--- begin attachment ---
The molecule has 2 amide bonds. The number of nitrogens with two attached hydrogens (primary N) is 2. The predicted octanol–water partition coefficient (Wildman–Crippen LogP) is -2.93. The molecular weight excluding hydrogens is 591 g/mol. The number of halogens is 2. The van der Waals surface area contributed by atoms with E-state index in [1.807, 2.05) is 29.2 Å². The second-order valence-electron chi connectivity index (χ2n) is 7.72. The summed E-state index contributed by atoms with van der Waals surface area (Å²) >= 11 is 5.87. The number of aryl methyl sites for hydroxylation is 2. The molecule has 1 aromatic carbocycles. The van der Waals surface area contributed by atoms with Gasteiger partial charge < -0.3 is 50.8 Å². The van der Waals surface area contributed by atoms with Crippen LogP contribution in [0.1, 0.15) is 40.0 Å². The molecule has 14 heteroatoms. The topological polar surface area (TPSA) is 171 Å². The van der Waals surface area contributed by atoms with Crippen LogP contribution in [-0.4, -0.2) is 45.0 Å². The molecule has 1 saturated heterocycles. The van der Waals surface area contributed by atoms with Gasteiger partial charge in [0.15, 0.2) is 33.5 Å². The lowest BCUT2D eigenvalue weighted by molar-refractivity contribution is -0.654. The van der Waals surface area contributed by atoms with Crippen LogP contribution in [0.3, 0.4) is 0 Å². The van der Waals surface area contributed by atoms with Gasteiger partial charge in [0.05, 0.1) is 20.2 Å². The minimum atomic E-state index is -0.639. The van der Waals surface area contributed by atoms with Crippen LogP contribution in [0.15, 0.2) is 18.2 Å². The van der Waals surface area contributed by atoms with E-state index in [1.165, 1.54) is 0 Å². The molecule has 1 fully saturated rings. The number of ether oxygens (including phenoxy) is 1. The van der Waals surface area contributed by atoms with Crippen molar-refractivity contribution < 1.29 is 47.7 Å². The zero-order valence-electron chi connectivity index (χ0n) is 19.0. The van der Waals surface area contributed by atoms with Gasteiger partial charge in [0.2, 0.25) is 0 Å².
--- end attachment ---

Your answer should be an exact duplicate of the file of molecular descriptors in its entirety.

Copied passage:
The molecule has 2 amide bonds. The number of nitrogens with two attached hydrogens (primary N) is 2. The predicted octanol–water partition coefficient (Wildman–Crippen LogP) is -2.93. The molecular weight excluding hydrogens is 591 g/mol. The number of halogens is 2. The van der Waals surface area contributed by atoms with E-state index in [1.807, 2.05) is 29.2 Å². The second-order valence-electron chi connectivity index (χ2n) is 7.72. The summed E-state index contributed by atoms with van der Waals surface area (Å²) >= 11 is 5.87. The number of aryl methyl sites for hydroxylation is 2. The molecule has 1 aromatic carbocycles. The van der Waals surface area contributed by atoms with Gasteiger partial charge < -0.3 is 50.8 Å². The van der Waals surface area contributed by atoms with Crippen LogP contribution in [0.1, 0.15) is 40.0 Å². The molecule has 14 heteroatoms. The topological polar surface area (TPSA) is 171 Å². The van der Waals surface area contributed by atoms with Crippen LogP contribution in [-0.4, -0.2) is 45.0 Å². The molecule has 1 saturated heterocycles. The van der Waals surface area contributed by atoms with Gasteiger partial charge in [0.15, 0.2) is 33.5 Å². The lowest BCUT2D eigenvalue weighted by molar-refractivity contribution is -0.654. The van der Waals surface area contributed by atoms with Crippen LogP contribution in [0.3, 0.4) is 0 Å². The van der Waals surface area contributed by atoms with Gasteiger partial charge in [0.05, 0.1) is 20.2 Å². The minimum atomic E-state index is -0.639. The van der Waals surface area contributed by atoms with Crippen LogP contribution in [0.15, 0.2) is 18.2 Å². The van der Waals surface area contributed by atoms with E-state index in [1.165, 1.54) is 0 Å². The molecule has 1 fully saturated rings. The number of ether oxygens (including phenoxy) is 1. The van der Waals surface area contributed by atoms with Crippen molar-refractivity contribution < 1.29 is 47.7 Å². The zero-order valence-electron chi connectivity index (χ0n) is 19.0. The van der Waals surface area contributed by atoms with Gasteiger partial charge in [0.2, 0.25) is 0 Å².